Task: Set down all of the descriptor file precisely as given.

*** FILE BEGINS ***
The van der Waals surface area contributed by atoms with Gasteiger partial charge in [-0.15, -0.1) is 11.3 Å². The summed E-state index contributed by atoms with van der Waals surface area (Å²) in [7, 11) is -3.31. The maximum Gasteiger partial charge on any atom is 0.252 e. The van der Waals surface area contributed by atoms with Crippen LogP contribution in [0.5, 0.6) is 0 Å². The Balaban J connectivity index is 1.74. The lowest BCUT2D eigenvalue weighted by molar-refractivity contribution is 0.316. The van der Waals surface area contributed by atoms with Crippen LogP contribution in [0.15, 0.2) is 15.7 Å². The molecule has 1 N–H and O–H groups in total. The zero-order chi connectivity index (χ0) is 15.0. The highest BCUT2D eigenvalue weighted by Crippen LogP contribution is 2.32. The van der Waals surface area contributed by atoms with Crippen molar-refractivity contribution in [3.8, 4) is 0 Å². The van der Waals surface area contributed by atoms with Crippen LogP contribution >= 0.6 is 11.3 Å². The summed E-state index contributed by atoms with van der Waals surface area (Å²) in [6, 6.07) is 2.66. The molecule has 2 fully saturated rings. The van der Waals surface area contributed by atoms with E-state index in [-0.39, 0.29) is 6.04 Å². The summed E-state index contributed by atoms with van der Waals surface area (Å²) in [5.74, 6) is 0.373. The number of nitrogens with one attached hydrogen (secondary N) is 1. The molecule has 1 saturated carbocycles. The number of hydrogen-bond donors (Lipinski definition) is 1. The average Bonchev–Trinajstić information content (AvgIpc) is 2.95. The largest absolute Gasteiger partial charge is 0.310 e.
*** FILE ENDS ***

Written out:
The van der Waals surface area contributed by atoms with Gasteiger partial charge in [-0.15, -0.1) is 11.3 Å². The summed E-state index contributed by atoms with van der Waals surface area (Å²) in [7, 11) is -3.31. The maximum Gasteiger partial charge on any atom is 0.252 e. The van der Waals surface area contributed by atoms with Crippen LogP contribution in [0.5, 0.6) is 0 Å². The Balaban J connectivity index is 1.74. The lowest BCUT2D eigenvalue weighted by molar-refractivity contribution is 0.316. The van der Waals surface area contributed by atoms with Crippen LogP contribution in [0.15, 0.2) is 15.7 Å². The molecule has 1 N–H and O–H groups in total. The zero-order chi connectivity index (χ0) is 15.0. The highest BCUT2D eigenvalue weighted by Crippen LogP contribution is 2.32. The van der Waals surface area contributed by atoms with Crippen molar-refractivity contribution in [3.8, 4) is 0 Å². The van der Waals surface area contributed by atoms with Crippen LogP contribution >= 0.6 is 11.3 Å². The summed E-state index contributed by atoms with van der Waals surface area (Å²) in [6, 6.07) is 2.66. The molecule has 2 fully saturated rings. The van der Waals surface area contributed by atoms with E-state index in [-0.39, 0.29) is 6.04 Å². The summed E-state index contributed by atoms with van der Waals surface area (Å²) in [5.74, 6) is 0.373. The number of nitrogens with one attached hydrogen (secondary N) is 1. The molecule has 1 saturated carbocycles. The number of hydrogen-bond donors (Lipinski definition) is 1. The average Bonchev–Trinajstić information content (AvgIpc) is 2.95. The largest absolute Gasteiger partial charge is 0.310 e.